12. Acemoglu, Daron & Aghion, Philippe & Violante, Giovanni L., 2001. "Deunionization, technical change and inequality," Carnegie-Rochester Conference Series on Public Policy, Elsevier, vol. 55(1), pages 229-264, December.
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  17. Jerry R. Green & Nancy L. Stokey, 1982. "A Comparison of Tournaments and Contracts," NBER Working Papers 0840, National Bureau of Economic Research, Inc.
  18. Malcomson, James M, 1984. "Work Incentives, Hierarchy, and Internal Labor Markets," Journal of Political Economy, University of Chicago Press, vol. 92(3), pages 486-507, June.
  19. Grund, Christian & Sliwka, Dirk, 2007. "Individual and Job-Based Determinants of Performance Appraisal: Evidence from Germany," IZA Discussion Papers 3017, Institute for the Study of Labor (IZA).
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  21. Shapiro, Carl & Stiglitz, Joseph E, 1984. "Equilibrium Unemployment as a Worker Discipline Device," American Economic Review, American Economic Association, vol. 74(3), pages 433-44, June.
  22. Thomas Lemieux & W. Bentley Macleod & Daniel Parent, 2006. "Performance Pay And Wage Inequality," Departmental Working Papers 2006-08, McGill University, Department of Economics.
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  24. Lazear, Edward P & Rosen, Sherwin, 1981. "Rank-Order Tournaments as Optimum Labor Contracts," Journal of Political Economy, University of Chicago Press, vol. 89(5), pages 841-64, October.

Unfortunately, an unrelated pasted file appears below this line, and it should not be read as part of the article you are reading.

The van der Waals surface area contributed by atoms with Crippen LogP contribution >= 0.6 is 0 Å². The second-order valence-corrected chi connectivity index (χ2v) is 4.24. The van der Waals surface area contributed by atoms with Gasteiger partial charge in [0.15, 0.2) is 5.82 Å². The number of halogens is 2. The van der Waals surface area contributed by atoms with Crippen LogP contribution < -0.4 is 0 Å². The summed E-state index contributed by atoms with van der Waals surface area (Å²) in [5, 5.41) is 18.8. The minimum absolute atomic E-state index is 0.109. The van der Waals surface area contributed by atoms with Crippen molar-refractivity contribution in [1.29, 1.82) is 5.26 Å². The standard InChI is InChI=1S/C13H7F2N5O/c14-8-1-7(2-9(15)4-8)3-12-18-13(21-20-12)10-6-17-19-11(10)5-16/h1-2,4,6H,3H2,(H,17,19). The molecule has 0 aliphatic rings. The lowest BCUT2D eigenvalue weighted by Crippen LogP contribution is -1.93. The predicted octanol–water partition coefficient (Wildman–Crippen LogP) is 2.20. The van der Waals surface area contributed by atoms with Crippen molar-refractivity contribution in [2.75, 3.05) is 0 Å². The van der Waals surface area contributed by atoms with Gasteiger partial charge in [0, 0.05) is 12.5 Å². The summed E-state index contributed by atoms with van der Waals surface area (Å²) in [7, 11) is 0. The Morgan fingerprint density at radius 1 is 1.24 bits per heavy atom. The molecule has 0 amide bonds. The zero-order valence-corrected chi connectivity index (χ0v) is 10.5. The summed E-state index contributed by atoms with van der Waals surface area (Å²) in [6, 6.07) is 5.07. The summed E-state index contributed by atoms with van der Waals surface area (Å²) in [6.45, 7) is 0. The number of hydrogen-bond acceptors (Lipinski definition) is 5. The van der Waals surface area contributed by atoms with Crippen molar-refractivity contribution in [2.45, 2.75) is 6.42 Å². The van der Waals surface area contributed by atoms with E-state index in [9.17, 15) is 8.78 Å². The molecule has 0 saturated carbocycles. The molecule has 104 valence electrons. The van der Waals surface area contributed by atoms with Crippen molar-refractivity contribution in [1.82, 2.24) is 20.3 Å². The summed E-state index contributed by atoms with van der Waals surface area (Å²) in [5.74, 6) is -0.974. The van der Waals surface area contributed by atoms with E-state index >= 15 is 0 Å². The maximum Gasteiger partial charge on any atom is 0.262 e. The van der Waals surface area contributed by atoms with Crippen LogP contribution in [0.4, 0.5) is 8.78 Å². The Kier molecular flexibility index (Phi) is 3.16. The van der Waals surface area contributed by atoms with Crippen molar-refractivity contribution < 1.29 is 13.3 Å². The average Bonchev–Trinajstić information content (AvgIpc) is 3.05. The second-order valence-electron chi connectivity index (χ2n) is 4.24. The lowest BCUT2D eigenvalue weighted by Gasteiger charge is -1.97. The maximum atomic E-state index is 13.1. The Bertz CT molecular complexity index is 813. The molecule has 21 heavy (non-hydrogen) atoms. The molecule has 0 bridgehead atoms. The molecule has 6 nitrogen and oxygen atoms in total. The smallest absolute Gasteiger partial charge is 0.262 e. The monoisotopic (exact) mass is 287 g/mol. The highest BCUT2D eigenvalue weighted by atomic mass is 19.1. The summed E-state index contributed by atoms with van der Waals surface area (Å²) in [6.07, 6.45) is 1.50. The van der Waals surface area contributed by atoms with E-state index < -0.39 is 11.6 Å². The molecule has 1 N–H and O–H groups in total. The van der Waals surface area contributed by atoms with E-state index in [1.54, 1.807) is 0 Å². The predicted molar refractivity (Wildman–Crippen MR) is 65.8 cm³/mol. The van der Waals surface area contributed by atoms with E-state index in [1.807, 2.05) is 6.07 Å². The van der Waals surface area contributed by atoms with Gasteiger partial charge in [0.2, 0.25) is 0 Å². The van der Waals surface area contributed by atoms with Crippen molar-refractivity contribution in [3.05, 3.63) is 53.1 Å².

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  26. Bengt Holmstrom, 1997. "Moral Hazard and Observability," Levine's Working Paper Archive 1205, David K. Levine.
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  30. repec:oup:restud:v:51:y:1984:i:3:p:433-46 is not listed on IDEAS
  31. Holmstrom, Bengt & Milgrom, Paul, 1994. "The Firm as an Incentive System," American Economic Review, American Economic Association, vol. 84(4), pages 972-91, September.
  32. George Baker & Robert Gibbons & Kevin J. Murphy, 1994. "Subjective Performance Measures in Optimal Incentive Contracts," The Quarterly Journal of Economics, Oxford University Press, vol. 109(4), pages 1125-1156.
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  36. Richard Blundell & Lorraine Dearden & Costas Meghir & Barbara Sianesi, 1999. "Human capital investment: the returns from education and training to the individual, the firm and the economy," Fiscal Studies, Institute for Fiscal Studies, vol. 20(1), pages 1-23, March.
  37. Steven Tadelis & Jonathan Levin, 2004. "Profit Sharing and the Role of Professional Partnerships," 2004 Meeting Papers 156, Society for Economic Dynamics.
  38. Kandel, Eugene & Lazear, Edward P, 1992. "Peer Pressure and Partnerships," Journal of Political Economy, University of Chicago Press, vol. 100(4), pages 801-17, August.
  39. Barry J. Nalebuff & Joseph E. Stiglitz, 1983. "Prices and Incentives: Towards a General Theory of Compensation and Competition," Bell Journal of Economics, The RAND Corporation, vol. 14(1), pages 21-43, Spring.
  40. Juhn, Chinhui & Murphy, Kevin M & Pierce, Brooks, 1993. "Wage Inequality and the Rise in Returns to Skill," Journal of Political Economy, University of Chicago Press, vol. 101(3), pages 410-42, June.